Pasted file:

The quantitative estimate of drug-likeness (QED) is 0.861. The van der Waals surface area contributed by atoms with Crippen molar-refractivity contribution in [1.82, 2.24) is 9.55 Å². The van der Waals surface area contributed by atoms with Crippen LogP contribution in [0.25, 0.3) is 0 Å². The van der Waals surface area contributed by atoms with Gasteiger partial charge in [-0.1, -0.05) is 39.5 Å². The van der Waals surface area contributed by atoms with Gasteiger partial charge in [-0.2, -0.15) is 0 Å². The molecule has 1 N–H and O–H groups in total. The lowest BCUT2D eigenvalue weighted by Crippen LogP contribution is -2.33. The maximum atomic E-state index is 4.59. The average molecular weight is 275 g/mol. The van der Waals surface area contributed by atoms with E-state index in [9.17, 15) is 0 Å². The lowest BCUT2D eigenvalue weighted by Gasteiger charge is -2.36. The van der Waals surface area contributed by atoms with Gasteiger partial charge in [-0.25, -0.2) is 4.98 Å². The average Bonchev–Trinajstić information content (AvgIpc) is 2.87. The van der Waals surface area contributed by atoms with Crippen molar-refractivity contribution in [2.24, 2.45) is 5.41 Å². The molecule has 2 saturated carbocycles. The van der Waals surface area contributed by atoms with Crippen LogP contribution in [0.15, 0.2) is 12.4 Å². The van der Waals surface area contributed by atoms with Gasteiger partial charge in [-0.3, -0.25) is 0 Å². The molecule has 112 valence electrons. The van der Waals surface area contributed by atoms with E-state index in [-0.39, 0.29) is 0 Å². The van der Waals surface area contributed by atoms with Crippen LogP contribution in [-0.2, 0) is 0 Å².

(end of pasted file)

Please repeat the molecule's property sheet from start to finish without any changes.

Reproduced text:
The quantitative estimate of drug-likeness (QED) is 0.861. The van der Waals surface area contributed by atoms with Crippen molar-refractivity contribution in [1.82, 2.24) is 9.55 Å². The van der Waals surface area contributed by atoms with Crippen LogP contribution in [0.25, 0.3) is 0 Å². The van der Waals surface area contributed by atoms with Gasteiger partial charge in [-0.1, -0.05) is 39.5 Å². The van der Waals surface area contributed by atoms with Gasteiger partial charge in [-0.2, -0.15) is 0 Å². The molecule has 1 N–H and O–H groups in total. The lowest BCUT2D eigenvalue weighted by Crippen LogP contribution is -2.33. The maximum atomic E-state index is 4.59. The average molecular weight is 275 g/mol. The van der Waals surface area contributed by atoms with E-state index in [9.17, 15) is 0 Å². The lowest BCUT2D eigenvalue weighted by Gasteiger charge is -2.36. The van der Waals surface area contributed by atoms with Gasteiger partial charge in [-0.25, -0.2) is 4.98 Å². The average Bonchev–Trinajstić information content (AvgIpc) is 2.87. The van der Waals surface area contributed by atoms with Crippen molar-refractivity contribution in [2.24, 2.45) is 5.41 Å². The molecule has 2 saturated carbocycles. The van der Waals surface area contributed by atoms with Crippen LogP contribution in [0.15, 0.2) is 12.4 Å². The van der Waals surface area contributed by atoms with Gasteiger partial charge in [-0.3, -0.25) is 0 Å². The molecule has 112 valence electrons. The van der Waals surface area contributed by atoms with E-state index in [-0.39, 0.29) is 0 Å². The van der Waals surface area contributed by atoms with Crippen LogP contribution in [-0.2, 0) is 0 Å².